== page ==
If you don’t have any income coming in to pay off unmanageable debt, it might be time to consider wiping it out in bankruptcy. If you qualify, you’ll be able to get rid of credit card balances, personal loans, and medical bills within a matter of months. It’s important to realize, however, that filing for bankruptcy will impact your credit score for seven to ten years, so you’ll likely want to explore other options first.
(To learn about bankruptcy fees, read Chapter 7 Bankruptcy: How Much Does It Cost?)
Evaluating Your Finances
If you’re making an income, you’ll want to begin by figuring out where your money goes each month. You can start by gathering bank account and credit card statements and pulling your credit report to find forgotten delinquent debt. (You’re entitled to a free credit report each year at www.annualcreditreport.com.)
After you determine how much you owe, you’ll want to list your expenses. You can take advantage of the budgeting tools offered by some banks. They’ll let you see how much you’re spending at a glance. Also, you won’t want to overlook your credit card usage, especially if you use credit to cover necessities.
Can You Cut Expenses?
Next, you’ll want to evaluate whether you can make a dent in your bills in a reasonable amount of time. Here are some tips to consider.
- Create a debt priority list. Make sure to list things that must get paid. Then, you can make thoughtful choices about how to spend any remaining funds. For instance, do you need a new outfit or can you make do with what’s in your closet? Or perhaps you’d be able to find a deal in a consignment store or thrift shop. You’ll probably be able to come up with other ways to simplify, downsize, substitute, or maybe even forego expenditures altogether. Ultimately, you’ll want to divert as much money as you can toward your debt.
- Stop using credit cards. If you continue to use your credit cards, you’ll probably never pay them off and will, in fact, increase your debt—especially if you use credit to make up the shortfall in your budget each month. By some calculations, you could end up paying $20 for a $5 cup of coffee (or $200 for that $50 pair of shoes) when you figure in the interest. If you’re deep in debt you’ll need to put aside the credit.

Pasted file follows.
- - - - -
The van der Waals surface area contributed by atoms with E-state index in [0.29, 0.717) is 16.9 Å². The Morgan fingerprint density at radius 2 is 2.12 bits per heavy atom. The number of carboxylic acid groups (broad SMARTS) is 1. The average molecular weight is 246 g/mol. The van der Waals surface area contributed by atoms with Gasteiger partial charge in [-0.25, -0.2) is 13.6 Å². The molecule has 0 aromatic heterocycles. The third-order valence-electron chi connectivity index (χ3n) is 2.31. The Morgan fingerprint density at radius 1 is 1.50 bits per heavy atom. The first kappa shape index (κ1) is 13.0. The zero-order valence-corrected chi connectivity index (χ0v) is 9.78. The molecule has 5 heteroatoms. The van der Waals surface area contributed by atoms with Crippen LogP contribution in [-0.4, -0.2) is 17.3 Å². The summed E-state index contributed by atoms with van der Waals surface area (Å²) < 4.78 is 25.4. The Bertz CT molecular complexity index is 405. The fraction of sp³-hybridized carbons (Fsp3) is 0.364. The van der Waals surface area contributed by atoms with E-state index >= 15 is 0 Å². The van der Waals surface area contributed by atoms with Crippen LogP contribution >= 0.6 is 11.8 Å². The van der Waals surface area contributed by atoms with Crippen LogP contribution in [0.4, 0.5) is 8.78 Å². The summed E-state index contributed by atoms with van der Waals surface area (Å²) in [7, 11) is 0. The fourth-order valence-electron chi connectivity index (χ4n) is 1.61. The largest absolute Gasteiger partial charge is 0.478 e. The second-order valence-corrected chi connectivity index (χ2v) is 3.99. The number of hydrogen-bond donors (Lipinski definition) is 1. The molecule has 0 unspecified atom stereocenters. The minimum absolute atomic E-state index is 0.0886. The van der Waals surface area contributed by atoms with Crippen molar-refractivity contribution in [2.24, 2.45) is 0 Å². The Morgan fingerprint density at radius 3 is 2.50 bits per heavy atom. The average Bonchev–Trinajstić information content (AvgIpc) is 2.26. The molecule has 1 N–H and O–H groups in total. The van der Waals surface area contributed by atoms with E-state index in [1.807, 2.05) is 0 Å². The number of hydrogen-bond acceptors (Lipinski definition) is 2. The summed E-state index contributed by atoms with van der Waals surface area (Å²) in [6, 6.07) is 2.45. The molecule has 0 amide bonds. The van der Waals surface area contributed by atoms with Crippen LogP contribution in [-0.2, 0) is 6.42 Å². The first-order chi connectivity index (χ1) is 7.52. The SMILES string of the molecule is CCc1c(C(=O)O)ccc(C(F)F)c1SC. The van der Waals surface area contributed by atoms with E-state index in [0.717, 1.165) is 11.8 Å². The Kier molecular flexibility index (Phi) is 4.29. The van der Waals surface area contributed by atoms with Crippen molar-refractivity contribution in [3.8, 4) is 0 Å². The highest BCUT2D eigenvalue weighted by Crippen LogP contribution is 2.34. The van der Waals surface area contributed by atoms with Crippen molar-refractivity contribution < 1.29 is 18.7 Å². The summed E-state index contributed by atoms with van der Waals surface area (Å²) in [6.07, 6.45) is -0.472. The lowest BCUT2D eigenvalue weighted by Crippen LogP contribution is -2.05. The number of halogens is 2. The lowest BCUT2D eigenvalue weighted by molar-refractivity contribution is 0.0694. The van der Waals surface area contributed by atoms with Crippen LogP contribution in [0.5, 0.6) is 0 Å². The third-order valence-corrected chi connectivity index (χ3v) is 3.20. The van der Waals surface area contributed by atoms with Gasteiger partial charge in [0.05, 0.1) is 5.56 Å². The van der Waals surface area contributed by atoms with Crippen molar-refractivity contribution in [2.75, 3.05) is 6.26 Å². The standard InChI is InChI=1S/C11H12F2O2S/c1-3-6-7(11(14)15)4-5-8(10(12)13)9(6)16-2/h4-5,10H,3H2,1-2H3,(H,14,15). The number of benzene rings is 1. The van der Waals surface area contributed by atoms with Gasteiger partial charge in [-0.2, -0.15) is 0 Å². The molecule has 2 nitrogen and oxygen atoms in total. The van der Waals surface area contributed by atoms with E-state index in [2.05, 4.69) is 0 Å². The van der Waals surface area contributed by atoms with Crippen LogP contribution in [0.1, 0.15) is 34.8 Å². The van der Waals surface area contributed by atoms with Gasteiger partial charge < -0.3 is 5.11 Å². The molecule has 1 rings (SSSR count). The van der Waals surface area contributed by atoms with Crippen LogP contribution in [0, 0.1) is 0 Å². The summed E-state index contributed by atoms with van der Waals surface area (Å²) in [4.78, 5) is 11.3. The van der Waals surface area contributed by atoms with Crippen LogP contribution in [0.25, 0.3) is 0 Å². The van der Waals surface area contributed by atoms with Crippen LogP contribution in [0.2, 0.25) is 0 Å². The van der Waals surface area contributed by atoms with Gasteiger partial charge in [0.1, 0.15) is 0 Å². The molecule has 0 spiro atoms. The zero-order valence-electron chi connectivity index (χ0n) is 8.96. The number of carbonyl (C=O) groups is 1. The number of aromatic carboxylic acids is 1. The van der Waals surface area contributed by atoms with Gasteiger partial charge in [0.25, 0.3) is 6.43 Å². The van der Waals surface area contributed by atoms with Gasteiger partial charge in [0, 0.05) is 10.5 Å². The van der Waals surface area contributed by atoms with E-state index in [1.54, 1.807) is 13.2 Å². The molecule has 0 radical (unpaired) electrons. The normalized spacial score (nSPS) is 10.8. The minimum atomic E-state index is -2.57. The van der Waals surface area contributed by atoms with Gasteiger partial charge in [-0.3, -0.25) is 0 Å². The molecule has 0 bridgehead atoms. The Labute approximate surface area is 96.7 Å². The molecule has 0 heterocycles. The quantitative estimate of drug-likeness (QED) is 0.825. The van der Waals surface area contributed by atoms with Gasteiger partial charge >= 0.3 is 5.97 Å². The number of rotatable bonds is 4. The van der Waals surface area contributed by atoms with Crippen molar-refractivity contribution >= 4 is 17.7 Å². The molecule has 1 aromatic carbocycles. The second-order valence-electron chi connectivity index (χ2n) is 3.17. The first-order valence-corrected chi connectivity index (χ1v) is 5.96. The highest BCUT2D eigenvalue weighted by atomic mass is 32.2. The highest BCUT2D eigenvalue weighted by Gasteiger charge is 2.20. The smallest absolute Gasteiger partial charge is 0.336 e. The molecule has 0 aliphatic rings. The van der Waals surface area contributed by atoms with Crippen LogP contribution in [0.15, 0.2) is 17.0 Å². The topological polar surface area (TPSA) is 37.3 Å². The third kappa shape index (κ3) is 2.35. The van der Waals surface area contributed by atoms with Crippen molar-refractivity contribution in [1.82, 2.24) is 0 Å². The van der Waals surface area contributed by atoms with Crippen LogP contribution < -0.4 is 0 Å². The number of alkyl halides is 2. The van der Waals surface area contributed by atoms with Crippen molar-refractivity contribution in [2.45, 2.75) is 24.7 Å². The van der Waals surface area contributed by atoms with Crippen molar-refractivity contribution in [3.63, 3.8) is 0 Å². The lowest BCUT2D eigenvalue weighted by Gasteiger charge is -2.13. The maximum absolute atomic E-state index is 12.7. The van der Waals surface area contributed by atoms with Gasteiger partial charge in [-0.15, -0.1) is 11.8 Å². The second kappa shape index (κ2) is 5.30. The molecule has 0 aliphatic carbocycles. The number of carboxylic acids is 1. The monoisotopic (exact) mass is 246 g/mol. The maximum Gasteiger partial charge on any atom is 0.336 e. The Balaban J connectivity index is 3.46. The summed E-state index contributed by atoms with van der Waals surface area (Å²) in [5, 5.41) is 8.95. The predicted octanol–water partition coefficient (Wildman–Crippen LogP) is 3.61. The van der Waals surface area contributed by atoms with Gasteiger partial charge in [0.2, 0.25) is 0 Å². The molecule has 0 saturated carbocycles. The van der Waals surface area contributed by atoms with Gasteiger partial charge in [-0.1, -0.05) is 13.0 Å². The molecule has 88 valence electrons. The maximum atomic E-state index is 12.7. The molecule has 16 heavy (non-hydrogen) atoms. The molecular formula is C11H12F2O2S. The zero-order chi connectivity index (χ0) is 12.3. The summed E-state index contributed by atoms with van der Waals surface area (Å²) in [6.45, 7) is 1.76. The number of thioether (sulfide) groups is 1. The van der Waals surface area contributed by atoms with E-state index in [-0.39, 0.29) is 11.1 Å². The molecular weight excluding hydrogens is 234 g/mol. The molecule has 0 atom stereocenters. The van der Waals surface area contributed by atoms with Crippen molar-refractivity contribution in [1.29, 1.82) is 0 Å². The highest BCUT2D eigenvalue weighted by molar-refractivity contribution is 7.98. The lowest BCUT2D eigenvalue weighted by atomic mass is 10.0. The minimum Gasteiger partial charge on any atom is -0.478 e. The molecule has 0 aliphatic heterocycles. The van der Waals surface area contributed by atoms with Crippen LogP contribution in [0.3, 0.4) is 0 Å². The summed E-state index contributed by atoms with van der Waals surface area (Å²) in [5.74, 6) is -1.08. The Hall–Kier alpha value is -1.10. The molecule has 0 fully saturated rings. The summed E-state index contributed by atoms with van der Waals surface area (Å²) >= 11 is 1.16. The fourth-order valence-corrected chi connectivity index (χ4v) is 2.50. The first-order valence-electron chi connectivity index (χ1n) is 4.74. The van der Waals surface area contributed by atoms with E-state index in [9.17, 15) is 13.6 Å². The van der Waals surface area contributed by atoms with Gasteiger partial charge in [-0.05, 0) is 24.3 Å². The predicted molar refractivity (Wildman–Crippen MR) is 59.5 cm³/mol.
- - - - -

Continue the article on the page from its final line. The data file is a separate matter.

Can You Find More Income?
If you’ve stretched your budget to its limit and still need more funds, consider looking for ways to increase your income. Here are a few ideas:
- Take advantage of overtime or extra holiday pay if your employer offers it.
- Get a second job.
- Use your bonus or tax refund to pay off a credit card.
- Start a business that requires little or no upfront costs.
- Offer consulting services or freelance in your field.
- Sell furniture, housewares, collectibles, jewelry, art, or even clothing that you don’t need.
Attacking Your Debt
If it looks like you’ll be able to tackle your debt on your own, you’ll need a system. Although many debt-reduction plans exist, one of the most popular—and easiest to follow—is the “snowball” method. Here’s how it works:
- Rank your accounts according to their balances.
- Timely pay at least the minimum amount due on all your accounts to avoid unnecessary late fees.
- Pay extra on the account with the lowest balance, adding as much as you can to the minimum payment, and, when you’ve paid it off, apply the amount you’d typically have paid toward it to the account with the next lowest balance.
- Continue this pattern until you pay all the accounts in full.
(For more tips, check out Options for Dealing With Overwhelming Debt.)
Consider Credit Counseling
Some people find that they need guidance and encouragement to get out of debt. The non-profit Consumer Credit Counseling Service (CCCS) offers free advice and classes on budgeting and other personal finance topics. CCCS also offers a debt management plan that will consolidate qualifying accounts into one payment each month for a small fee.
When to File for Bankruptcy
It might be that you don’t have enough money to put together a debt repayment plan. If it’s not feasible to salvage your finances, consider the following:
- Are you judgment proof? If you don’t have income now and won’t in the foreseeable future, and you don’t have any property that a creditor can take, you might be “judgment proof.” If you are, it’s unlikely that you’ll need to file for bankruptcy. Your creditors won’t be able to take action against you. (Learn more by reading What It Means to Be Judgment Proof: Your Creditors Can't Collect From You.)
- Consult with a bankruptcy attorney. Sometimes your best course is to file for bankruptcy. A bankruptcy lawyer can evaluate your financial position and advise you whether Chapter 7 bankruptcy or Chapter 13 bankruptcy will best meet your needs. Most offer a low cost or free initial consultation.
Questions for Your Attorney
- How long will it take me to pay off my credit cards?
- Will I be able to keep my retirement savings or the equity in my home if I file for bankruptcy?
- If I file bankruptcy, will I qualify for credit in the future?